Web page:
Renewal application – (renal angiomyolipoma(s) associated with tuberous sclerosis complex) only from a relevant practitioner. Approvals valid for 6 months for applications meeting the following criteria:
All of the following:
- Documented evidence of renal angiomyolipoma reduction or stability by magnetic resonance imaging or ultrasound; and
- Demonstrated stabilisation or improvement in renal function; and
- The patient has not experienced angiomyolipoma haemorrhage or significant adverse effects to sirolimus treatment; and
- The treatment remains appropriate and the patient is benefitting from treatment.
Sirolimus for the treatment of refractory epilepsy associated with tuberous sclerosis complex:
Initial application – (refractory seizures associated with tuberous sclerosis complex) only from a Neurologist. Approvals valid for 6 months for applications meeting the following criteria:
All of the following:
- Patient has epilepsy with a background of documented tuberous sclerosis complex; and
2.1.1 Vigabatrin has been trialled and has not adequately controlled seizures; and
2.1.2 Seizures are not adequately controlled by, or the patient has experienced unacceptable side effects from, optimal treatment with at least two of the following: sodium valproate, topiramate, levetiracetam, carbamazepine, lamotrigine, phenytoin sodium, andlacosamide (see Note(external link));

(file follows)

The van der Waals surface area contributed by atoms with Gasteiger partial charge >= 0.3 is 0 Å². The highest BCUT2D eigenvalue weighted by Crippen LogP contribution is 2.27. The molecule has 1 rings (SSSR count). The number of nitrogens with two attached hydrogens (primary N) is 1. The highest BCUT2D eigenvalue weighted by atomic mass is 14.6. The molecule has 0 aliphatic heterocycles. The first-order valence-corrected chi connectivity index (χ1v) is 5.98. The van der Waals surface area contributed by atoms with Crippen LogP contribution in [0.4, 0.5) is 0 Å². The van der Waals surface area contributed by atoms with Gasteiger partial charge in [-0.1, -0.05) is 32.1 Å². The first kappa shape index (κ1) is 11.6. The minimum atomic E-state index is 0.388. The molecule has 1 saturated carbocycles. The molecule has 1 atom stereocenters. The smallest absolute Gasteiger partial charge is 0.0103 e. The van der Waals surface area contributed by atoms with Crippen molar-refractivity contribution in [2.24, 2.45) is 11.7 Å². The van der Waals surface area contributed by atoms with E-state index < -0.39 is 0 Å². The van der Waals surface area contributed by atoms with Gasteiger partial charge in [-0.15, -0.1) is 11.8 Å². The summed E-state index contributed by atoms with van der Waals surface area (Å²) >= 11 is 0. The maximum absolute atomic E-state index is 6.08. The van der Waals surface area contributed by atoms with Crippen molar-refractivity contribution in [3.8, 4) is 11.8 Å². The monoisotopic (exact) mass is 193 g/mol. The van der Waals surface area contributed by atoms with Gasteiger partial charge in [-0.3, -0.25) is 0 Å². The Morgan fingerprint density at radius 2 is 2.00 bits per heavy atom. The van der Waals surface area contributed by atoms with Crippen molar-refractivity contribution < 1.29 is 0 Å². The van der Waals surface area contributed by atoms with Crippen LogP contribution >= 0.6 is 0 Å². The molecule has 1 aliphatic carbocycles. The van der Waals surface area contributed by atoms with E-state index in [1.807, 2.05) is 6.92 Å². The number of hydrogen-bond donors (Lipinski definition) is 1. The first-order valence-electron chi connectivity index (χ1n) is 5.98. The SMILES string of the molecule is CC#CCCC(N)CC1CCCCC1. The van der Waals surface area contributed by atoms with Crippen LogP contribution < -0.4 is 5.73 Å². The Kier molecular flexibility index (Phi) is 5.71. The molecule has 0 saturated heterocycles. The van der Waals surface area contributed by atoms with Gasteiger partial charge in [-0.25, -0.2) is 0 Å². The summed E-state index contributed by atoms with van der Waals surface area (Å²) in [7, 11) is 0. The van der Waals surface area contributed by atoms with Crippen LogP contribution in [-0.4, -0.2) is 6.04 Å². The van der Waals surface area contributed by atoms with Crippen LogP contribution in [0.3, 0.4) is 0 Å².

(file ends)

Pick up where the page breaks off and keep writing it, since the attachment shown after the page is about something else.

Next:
2.2.1 Vigabatrin is contraindicated; and
2.2.2 Seizures are not adequately controlled by, or the patient has experienced unacceptable side effects from, optimal treatment with at least three of the following: sodium valproate, topiramate, levetiracetam, carbamazepine, lamotrigine, phenytoin sodium, and lacosamide (see Note); and
- Seizures have a significant impact on quality of life; and
- The patient has been assessed and surgery is considered inappropriate for this patient, or the patient has been assessed and would benefit from mTOR inhibitor prior to surgery.
Note: “Optimal treatment” is defined as treatment, which is indicated and clinically appropriate for the patient, given in adequate doses for the patients age, weight and other features affecting the pharmacokinetics of the drug, with good evidence of adherence. Women of childbearing age are not required to have a trial of sodium valproate.
Renewal application (refractory seizures associated with tuberous sclerosis complex) – only from a Neurologist. Approvals valid for 12 months where demonstrated significant and sustained improvement in seizure rate (e.g. 50% reduction in seizure frequency) or severity and/or patient quality of life compared with baseline prior to starting treatment sirolimus.
There are no proposed changes to other current Special Authority criteria for sirolimus.
To provide feedback
Send us an email: firstname.lastname@example.org by 5pm Friday 16 October 2020.
All feedback received before the closing date will be considered by PHARMAC’s Board (or its delegate) prior to making a decision on this proposal.